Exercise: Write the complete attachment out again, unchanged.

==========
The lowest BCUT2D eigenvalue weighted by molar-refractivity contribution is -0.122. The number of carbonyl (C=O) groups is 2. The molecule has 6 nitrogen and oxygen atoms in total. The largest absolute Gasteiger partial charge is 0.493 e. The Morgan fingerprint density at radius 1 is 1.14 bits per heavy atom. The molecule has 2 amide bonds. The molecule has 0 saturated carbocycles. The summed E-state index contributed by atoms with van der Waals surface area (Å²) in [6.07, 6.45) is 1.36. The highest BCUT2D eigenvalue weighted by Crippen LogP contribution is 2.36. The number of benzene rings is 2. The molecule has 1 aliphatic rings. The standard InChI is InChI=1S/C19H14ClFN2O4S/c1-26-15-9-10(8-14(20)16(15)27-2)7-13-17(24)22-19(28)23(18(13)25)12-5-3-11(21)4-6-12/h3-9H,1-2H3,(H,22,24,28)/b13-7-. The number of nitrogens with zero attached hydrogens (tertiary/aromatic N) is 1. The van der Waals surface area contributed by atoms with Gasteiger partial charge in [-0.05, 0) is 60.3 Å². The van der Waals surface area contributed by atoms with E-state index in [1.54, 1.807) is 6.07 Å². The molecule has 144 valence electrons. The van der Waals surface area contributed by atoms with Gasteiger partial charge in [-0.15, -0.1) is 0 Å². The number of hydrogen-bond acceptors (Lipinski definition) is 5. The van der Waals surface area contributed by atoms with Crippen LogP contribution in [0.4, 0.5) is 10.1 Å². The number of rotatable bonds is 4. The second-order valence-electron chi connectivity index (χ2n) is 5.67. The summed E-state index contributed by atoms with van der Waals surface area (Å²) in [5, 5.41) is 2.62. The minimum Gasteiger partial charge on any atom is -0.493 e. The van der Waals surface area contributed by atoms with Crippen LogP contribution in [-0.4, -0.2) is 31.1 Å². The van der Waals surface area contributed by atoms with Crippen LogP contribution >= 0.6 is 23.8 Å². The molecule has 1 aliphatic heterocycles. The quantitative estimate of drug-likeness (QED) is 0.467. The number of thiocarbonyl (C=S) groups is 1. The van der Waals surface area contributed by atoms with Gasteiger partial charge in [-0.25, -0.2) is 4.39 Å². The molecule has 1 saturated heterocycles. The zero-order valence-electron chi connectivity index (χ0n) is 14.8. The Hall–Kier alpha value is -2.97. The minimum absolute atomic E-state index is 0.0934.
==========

The lowest BCUT2D eigenvalue weighted by molar-refractivity contribution is -0.122. The number of carbonyl (C=O) groups is 2. The molecule has 6 nitrogen and oxygen atoms in total. The largest absolute Gasteiger partial charge is 0.493 e. The Morgan fingerprint density at radius 1 is 1.14 bits per heavy atom. The molecule has 2 amide bonds. The molecule has 0 saturated carbocycles. The summed E-state index contributed by atoms with van der Waals surface area (Å²) in [6.07, 6.45) is 1.36. The highest BCUT2D eigenvalue weighted by Crippen LogP contribution is 2.36. The number of benzene rings is 2. The molecule has 1 aliphatic rings. The standard InChI is InChI=1S/C19H14ClFN2O4S/c1-26-15-9-10(8-14(20)16(15)27-2)7-13-17(24)22-19(28)23(18(13)25)12-5-3-11(21)4-6-12/h3-9H,1-2H3,(H,22,24,28)/b13-7-. The number of nitrogens with zero attached hydrogens (tertiary/aromatic N) is 1. The van der Waals surface area contributed by atoms with Gasteiger partial charge in [-0.05, 0) is 60.3 Å². The van der Waals surface area contributed by atoms with E-state index in [1.54, 1.807) is 6.07 Å². The molecule has 144 valence electrons. The van der Waals surface area contributed by atoms with Gasteiger partial charge in [-0.15, -0.1) is 0 Å². The number of hydrogen-bond acceptors (Lipinski definition) is 5. The van der Waals surface area contributed by atoms with Crippen LogP contribution in [0.4, 0.5) is 10.1 Å². The number of rotatable bonds is 4. The second-order valence-electron chi connectivity index (χ2n) is 5.67. The summed E-state index contributed by atoms with van der Waals surface area (Å²) in [5, 5.41) is 2.62. The minimum Gasteiger partial charge on any atom is -0.493 e. The van der Waals surface area contributed by atoms with Crippen LogP contribution in [-0.4, -0.2) is 31.1 Å². The van der Waals surface area contributed by atoms with Crippen LogP contribution >= 0.6 is 23.8 Å². The molecule has 1 aliphatic heterocycles. The quantitative estimate of drug-likeness (QED) is 0.467. The number of thiocarbonyl (C=S) groups is 1. The van der Waals surface area contributed by atoms with Gasteiger partial charge in [-0.25, -0.2) is 4.39 Å². The molecule has 1 saturated heterocycles. The zero-order valence-electron chi connectivity index (χ0n) is 14.8. The Hall–Kier alpha value is -2.97. The minimum absolute atomic E-state index is 0.0934.